The smell, I know it as that of anaerobes, bacteria that grow well in nonliving
or poorly oxygenated tissue. It is akin to the smell of dirty socks from a
bunch of teenage boys, left in a pile for a week. I am instantly transported
back to a side street i walked down after the earthquake ten months ago. Then,
as now bodies we decomposing, and the odor was harsh. I recall reading
somewhere that scent memories are some of the most difficult to forget.
Unfortunately I am finding this all too accurate. After
dropping off the body, we go over to a storage area to collect some
wooden pallets. We have to build a tower to put a water tank on. The
plastic container, about 1000 gallons in capacity, is being used to supply
water for cleaning in the cholera treatment area. Gravity will allow the water
to be distributed to several different places. Water is key on a normal day in
Haiti. During a cholera epidemic, it becomes the Rosetta stone. We load the
pallets onto the truck. I try not to let on that the giant bugs really do gross
me out, and we drove to the cholera treatment area about four football fields
away. Conan tells me that I will be working triage, and also the treatment
tents. Currently
there are three large tents, like the kind my parents rented for my
sister’s wedding reception in our backyard. The only dancing though, is
by the nurses who are working their butts off, trying to keep up with
the volume of patients and their needs. “Ok, no problem” I tell him, even
though I have never taken care of a cholera patient in my life before this
week. I
read a lot about the disease in the past two weeks, and attended a
meeting with my Lamp team the day before, sponsored by the Ministry of
Health, for NGO’s working , so I guess I’m as good as they’re going to get,
today at least. Conan tells me that I’ll work until about 11pm. That will give
the American guy, Jeff, an ER physician from Ohio, a few extra hours of rest.
No problem. It’s just past noon. I relieve a young and very pleasant Haitian
doctor, a woman, who gives me a detailed sign out. “this
man has diarrhea and vomiting. We are hydrating him with IV fluids,
and we will give him antibiotics – just one dose. This woman has
diarrhea and vomiting. We are giving her IV hydration and antibiotics-
just one dose of antibiotics, you understand? This baby is vomiting and has
diarrhea. Baby needs hydration and antibiotics, just one dose, you understand
And so on went the sign out. After about the tenth patient I asked her
to point out the ones who were not vomiting with diarrhea. Of the 40 or so
patients, none fit that description. Tout moun genye diarya ak vomis. We cut to
the chase, and she bade me bon chance. After a few hours, I had my mojo on.
Working as a doctor in a level I trauma center in New York City for six years
has some advantages to it, and one is confidence.
A PhD student in public health was there, whose area of interest is
cholera. Perfect. You can do discharge training of patients. We need to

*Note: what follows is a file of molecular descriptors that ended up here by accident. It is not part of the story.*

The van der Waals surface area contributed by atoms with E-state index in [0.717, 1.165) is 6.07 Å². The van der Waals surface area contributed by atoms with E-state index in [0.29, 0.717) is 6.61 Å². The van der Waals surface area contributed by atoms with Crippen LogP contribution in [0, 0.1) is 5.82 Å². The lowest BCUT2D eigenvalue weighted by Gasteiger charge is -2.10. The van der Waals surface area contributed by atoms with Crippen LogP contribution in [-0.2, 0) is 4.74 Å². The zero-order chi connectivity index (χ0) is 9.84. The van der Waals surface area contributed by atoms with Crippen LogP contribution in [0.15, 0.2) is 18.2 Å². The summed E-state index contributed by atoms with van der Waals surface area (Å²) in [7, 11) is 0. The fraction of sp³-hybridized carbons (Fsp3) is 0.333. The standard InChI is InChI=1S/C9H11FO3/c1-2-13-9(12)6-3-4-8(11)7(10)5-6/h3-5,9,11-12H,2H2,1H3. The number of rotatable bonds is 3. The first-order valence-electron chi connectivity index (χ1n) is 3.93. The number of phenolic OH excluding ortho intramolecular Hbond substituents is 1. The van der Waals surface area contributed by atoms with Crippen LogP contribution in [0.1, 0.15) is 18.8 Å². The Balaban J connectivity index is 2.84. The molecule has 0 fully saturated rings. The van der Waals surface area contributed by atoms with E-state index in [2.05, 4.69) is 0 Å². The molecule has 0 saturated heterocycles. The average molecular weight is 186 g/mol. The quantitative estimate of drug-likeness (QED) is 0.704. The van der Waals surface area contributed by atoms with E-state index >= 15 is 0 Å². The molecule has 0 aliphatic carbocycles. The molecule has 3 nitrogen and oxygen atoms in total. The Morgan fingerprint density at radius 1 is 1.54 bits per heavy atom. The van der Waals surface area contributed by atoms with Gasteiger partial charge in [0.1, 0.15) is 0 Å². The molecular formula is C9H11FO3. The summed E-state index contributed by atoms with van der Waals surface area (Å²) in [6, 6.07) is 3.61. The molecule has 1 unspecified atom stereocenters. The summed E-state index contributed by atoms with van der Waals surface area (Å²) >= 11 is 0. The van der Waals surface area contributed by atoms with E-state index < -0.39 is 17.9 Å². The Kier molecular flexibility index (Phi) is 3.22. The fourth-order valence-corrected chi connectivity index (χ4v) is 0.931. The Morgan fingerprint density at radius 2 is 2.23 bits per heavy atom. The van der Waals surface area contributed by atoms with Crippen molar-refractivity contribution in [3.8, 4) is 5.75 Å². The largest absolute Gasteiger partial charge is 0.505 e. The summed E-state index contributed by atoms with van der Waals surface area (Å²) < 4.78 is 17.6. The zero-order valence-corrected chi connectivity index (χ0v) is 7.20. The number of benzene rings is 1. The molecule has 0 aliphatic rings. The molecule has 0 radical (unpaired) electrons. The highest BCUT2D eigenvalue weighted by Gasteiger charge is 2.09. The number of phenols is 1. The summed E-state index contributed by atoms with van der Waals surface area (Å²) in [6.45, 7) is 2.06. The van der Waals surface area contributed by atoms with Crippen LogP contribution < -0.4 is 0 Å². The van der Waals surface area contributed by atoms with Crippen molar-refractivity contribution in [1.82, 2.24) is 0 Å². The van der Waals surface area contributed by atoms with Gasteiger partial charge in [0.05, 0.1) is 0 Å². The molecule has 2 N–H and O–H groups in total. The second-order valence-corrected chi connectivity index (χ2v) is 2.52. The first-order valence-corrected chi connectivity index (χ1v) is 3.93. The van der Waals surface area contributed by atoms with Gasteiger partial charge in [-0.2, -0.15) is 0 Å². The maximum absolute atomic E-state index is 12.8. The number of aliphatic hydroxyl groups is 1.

educate them on eating and cleaning and toileting. I schmoozed a couple of
nurses early on. My ER experience had taught me that if you don’t do that early
on, you’re dead. The nurses are the hub of the wheel in the ER. Doctors maybe
driving the car, but the want to go. A nursing friend once told me that I
could charm the skin off a snake when it came to those situations,
a talent I am happy to have, because the team has to get along to have a
chance at being effective, especially in the face of catastrophe. The
cholera epidemic in Haiti is a catastrophe. Patients coming in were being
triaged and treated appropriately. I even was able to discharge a few
patients, and they received discharge instructions, in Creole. About 4pm, Fr
Rick asked if I could head out to Warf Jeremie. I have been there a few times
before. It a place in Cite Soleil, not far from where our Lamp clinic is
located. It is poor, densely packed with people. There is a clinic there, run
by an Italian nun, he told me. “The clinic needs to send some patients to St
Damien’s , and they need a doctor to tell which ones are the worst. Bring the
generator and some gas, since they don’t have electricity and it’ll be dark
soon. Win can drive, and he’ll bring Allain with him too.” And off we went.
There were five of us, all blan, the Creole expression for white people. We
drove along Route Nationale,
on the outskirts of Cite Soleil. Win was kind enough to bring along a
plate of food for me, and I ate in the back seat. The food tasted
delicious, and after the first bite I remembered I had not eaten all
day. I was hungry, and practically ate the plate on which it was served. After
about 20 minutes in the truck we turned right onto the road leading to Warf
It was dark now, and the way was lit up by headlights from the
occasional vehicle, and by the small cooking fires on the side of the
road. Tin shacks, held together by rust, dogs barking, smoke spewing from in
front of homes, children sitting naked on the ground. Horns honking. I was
looking for Mel Gibson in Road Warrior garb to come racing by on his
motorcycle, but this scene was even more distressing than anything Hollywood
had yet offered. I asked myself “what could be worse than to live like this?”
We arrived at the front of the clinic in silence. On entering the dark
building, we were greeted by Sr Michaella, an Italian nun, maybe 50 years old.
She was happy to see us for sure. The clinic was officially to open in about 2
weeks. She had arranged for medical staff to start at that time, but then came
the epidemic of cholera. Like most disasters, this one didn’t read the schedule
and came inconveniently early. People in the neighborhood began coming to the
looking for help. “I could not turn them away” she told me, and soon
the beds were full. There was a team from Doctors without Borders who
were awaiting clearance from the Haitian Ministry of Health, and
fortunately they would be able to assist. “But they told me yesterday
they would not come today since it is Sunday and they needed a day off.
So it is just me and my boys. We have been working nonstop since very early
this morning. I have no energy left. What do you think I should do?” Win